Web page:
CHAIR OF Trinidad Tourism Ltd Janelle “Penny” Commissiong was recently quoted as outwardly puzzling over declining tourist arrivals.
She remarked that the number of visitors to Trinidad in 2017 dropped 3.6 per cent from the previous year. Drawing a comparison between the Bahamas and TT, she noted that 6.3 million people visited those islands in 2017. In Trinidad we racked up a meagre 375,000.
As success leaves clues, so too does failure. While we await the results of what will surely be yet another expensive study by another needy consultancy firm, let’s examine three possible factors: weak marketing, poor product development, and dreadful customer service.
The marketing of Trinidad and Tobago as a destination has always been hobbled by incoherence and inadequacy. It’s almost as if we don’t understand ourselves and our own country. Consequently we’re unable to explain TT to other people. In a fiercely competitive environment made more so by social media and online marketing, we’ve fallen far behind.
Consider, for a moment, some of our promotional videos. They show off our beaches, dive sites and other tropical, daiquiri-esque themes. It makes no sense for travellers with a hankering for a beach vacation to travel three times the distance of their nearest option and pay more to do so just to come see us.
Our marketing must first wake up to a changed, digitally dominated world. It needs to effectively express what makes us unique. In just one day, you can start your morning at the beach on the North Coast, have lunch at the Asa Wright Nature Centre, and visit the Temple in the Sea at Waterloo in the afternoon. TT must look beyond beach, bikini and basal cell carcinoma tourism.
In our heads, at the level of the public and private sectors, this country remains wrapped up in renting hotel rooms. We should, instead, be selling experiences beyond the bed sheets.
Our marketing should tell the stories of what makes us a must-see destination. We must also compete in the world of all other tourism players: the digital realm of blogs, video content and other forms of targeted marketing that reach destination shoppers where they are, on their phones, tablets and laptops.
To market TT as a destination, though, our product development will need tuning up. For anyone who has ever taken visitors around this country, it can be quite embarrassing. There are several places where basic amenities can be hard, or impossible to come by. Rest areas, bathroom facilities, and sanitary eating establishments are scarce commodities in many communities. Visitors are expected to do as we Trinis do: water the trees and save more pressing biological transactions for back home. You can eat a pack of nuts and “drink ah Cokes” or take your chances with the chicken under the garden lamp.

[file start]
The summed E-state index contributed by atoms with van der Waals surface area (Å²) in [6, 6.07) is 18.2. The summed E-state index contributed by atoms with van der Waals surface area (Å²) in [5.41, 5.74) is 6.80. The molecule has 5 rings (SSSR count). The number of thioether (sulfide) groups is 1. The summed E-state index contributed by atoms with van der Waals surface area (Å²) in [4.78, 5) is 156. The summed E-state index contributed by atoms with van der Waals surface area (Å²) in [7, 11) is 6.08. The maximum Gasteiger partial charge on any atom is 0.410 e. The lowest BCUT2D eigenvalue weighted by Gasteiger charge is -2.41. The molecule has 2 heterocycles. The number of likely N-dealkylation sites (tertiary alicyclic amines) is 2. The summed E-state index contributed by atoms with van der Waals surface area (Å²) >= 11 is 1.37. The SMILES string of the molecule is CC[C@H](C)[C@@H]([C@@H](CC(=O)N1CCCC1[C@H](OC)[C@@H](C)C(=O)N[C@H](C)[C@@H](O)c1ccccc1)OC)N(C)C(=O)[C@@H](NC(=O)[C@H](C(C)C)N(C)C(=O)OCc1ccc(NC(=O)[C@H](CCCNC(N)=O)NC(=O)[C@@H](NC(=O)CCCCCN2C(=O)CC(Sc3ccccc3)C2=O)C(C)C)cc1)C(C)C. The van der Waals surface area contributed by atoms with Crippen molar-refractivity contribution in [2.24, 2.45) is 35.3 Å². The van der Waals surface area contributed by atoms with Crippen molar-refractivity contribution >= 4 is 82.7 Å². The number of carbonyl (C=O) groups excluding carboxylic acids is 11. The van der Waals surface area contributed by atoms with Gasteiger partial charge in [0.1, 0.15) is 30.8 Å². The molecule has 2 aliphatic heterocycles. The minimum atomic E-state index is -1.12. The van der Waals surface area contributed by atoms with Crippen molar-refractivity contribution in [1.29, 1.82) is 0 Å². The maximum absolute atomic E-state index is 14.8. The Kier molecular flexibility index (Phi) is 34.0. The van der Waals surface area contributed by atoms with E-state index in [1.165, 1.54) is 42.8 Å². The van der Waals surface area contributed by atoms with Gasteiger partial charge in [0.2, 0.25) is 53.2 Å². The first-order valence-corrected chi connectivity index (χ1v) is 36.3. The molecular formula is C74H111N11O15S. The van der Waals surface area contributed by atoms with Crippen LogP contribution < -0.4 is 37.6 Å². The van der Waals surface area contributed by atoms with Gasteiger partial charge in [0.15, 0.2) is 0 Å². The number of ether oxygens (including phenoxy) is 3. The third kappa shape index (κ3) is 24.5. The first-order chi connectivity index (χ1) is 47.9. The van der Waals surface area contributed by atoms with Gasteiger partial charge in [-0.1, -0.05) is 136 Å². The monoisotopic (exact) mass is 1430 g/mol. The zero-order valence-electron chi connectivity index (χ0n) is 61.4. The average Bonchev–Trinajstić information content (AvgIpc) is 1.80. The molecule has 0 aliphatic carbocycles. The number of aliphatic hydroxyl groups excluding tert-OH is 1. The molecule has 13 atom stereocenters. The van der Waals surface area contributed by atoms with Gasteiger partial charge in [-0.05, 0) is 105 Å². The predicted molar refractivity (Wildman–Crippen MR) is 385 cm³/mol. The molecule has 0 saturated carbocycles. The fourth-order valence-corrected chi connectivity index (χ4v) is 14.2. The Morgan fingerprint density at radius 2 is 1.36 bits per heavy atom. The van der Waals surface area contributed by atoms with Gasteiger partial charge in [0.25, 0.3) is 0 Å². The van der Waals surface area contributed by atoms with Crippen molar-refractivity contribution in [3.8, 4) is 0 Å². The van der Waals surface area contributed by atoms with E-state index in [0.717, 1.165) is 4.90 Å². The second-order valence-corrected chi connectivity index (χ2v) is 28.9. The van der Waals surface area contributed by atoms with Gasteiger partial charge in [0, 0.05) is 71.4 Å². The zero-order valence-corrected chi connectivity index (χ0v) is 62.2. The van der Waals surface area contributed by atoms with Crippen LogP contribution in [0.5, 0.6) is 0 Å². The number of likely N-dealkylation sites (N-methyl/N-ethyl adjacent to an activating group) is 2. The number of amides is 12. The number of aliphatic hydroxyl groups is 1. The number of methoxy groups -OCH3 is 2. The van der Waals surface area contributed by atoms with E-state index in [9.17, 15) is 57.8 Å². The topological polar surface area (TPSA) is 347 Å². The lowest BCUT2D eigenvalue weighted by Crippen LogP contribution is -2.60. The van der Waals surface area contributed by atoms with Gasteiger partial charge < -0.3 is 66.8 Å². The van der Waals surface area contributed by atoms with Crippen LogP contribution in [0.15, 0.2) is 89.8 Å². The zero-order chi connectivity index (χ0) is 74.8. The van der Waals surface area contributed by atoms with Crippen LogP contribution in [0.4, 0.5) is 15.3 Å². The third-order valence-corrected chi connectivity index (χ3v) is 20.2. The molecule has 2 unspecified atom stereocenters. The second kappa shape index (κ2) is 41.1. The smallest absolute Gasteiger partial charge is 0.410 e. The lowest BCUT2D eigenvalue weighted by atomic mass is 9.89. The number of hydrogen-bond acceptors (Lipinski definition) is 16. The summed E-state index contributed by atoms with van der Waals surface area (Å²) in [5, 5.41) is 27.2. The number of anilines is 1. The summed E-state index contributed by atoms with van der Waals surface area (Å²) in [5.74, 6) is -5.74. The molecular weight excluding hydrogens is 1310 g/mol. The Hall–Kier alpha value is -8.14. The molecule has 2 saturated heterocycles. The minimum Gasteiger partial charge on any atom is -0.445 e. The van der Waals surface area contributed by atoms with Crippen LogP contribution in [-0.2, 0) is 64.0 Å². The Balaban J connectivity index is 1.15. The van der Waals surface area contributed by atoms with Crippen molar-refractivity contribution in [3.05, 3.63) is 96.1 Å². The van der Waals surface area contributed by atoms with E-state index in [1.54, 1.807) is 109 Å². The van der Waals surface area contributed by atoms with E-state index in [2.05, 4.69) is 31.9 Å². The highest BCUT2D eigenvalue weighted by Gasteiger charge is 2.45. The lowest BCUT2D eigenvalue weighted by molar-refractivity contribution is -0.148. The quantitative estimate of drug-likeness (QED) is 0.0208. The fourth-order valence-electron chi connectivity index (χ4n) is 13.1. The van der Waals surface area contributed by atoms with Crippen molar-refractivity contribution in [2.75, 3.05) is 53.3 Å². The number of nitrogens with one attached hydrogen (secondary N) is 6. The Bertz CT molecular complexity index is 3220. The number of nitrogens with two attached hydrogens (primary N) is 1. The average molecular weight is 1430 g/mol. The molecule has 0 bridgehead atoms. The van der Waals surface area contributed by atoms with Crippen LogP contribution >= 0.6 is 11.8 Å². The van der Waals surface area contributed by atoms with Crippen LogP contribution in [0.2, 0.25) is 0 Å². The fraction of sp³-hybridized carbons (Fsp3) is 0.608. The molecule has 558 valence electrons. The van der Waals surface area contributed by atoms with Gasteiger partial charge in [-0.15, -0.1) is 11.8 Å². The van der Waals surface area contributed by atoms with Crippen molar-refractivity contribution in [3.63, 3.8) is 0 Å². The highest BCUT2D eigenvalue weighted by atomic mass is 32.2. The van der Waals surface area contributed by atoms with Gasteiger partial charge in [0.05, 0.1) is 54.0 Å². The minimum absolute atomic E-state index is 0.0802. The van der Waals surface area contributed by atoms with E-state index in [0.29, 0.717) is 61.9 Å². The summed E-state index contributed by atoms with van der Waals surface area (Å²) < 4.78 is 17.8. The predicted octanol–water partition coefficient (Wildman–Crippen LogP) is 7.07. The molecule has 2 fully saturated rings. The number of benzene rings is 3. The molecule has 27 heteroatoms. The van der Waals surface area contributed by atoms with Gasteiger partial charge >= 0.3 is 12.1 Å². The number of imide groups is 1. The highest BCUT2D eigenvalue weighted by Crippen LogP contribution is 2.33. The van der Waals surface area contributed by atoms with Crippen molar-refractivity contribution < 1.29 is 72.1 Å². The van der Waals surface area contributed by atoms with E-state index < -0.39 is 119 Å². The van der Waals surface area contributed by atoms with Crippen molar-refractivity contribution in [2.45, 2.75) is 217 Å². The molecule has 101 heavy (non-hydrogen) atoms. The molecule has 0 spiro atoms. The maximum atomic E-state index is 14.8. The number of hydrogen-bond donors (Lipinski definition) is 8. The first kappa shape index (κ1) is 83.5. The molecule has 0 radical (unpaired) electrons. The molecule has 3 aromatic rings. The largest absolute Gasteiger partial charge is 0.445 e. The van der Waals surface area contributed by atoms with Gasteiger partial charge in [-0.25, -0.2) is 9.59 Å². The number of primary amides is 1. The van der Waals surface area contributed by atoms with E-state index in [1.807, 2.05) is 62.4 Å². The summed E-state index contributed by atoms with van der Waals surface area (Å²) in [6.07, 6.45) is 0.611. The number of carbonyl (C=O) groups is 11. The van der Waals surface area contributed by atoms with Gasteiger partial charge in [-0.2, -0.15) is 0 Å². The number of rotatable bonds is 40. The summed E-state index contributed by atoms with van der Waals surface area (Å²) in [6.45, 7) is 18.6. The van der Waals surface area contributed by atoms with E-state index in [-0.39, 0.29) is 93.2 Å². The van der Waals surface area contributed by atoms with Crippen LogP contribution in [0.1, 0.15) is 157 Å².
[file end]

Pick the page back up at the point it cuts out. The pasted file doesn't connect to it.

Authenticity is one thing, but this country needs to do much more to cater for visitors. It, of course, goes beyond a clean place to pee. This country must create tourism products that bolster our reputation as a land of many places, faces and fascinating things to see and do.
Recently, a friend of mine’s shared some beautiful drone footage online of the abandoned Usine St Madeleine Sugar Factory. The images of this rusting hulk brought the tragedy of lost opportunity to mind.
This site could have been preserved as a sugar museum. Tourists could have been guided through the workings and history of sugar processing and rum distillation. If it were done in conjunction with Angostura, there could have been rum tastings and the sale of products and merchandising on site. There is also a golf course attached to the abandoned sugar factory. It’s a shame no one could see the glimmer of promise before the rust set in.
Finally, if we are going to throw open our doors for business, we have to be sure that we put out best foot forward and not in our mouths. TT needs a customer service renaissance that begins in the airport and trickles right down to the quaint guest house. Tourists can’t all be like Moses, ordained with the power to part the sea of belligerent airport personnel.
Finding the clues to our falling visitor arrivals shouldn’t present any significant challenge. Few countries in the region are blessed with our wealth of cultural diversity, historical heritage, and varied breathtaking landscapes. Few countries in the region are cursed with an absence of vision such as ours.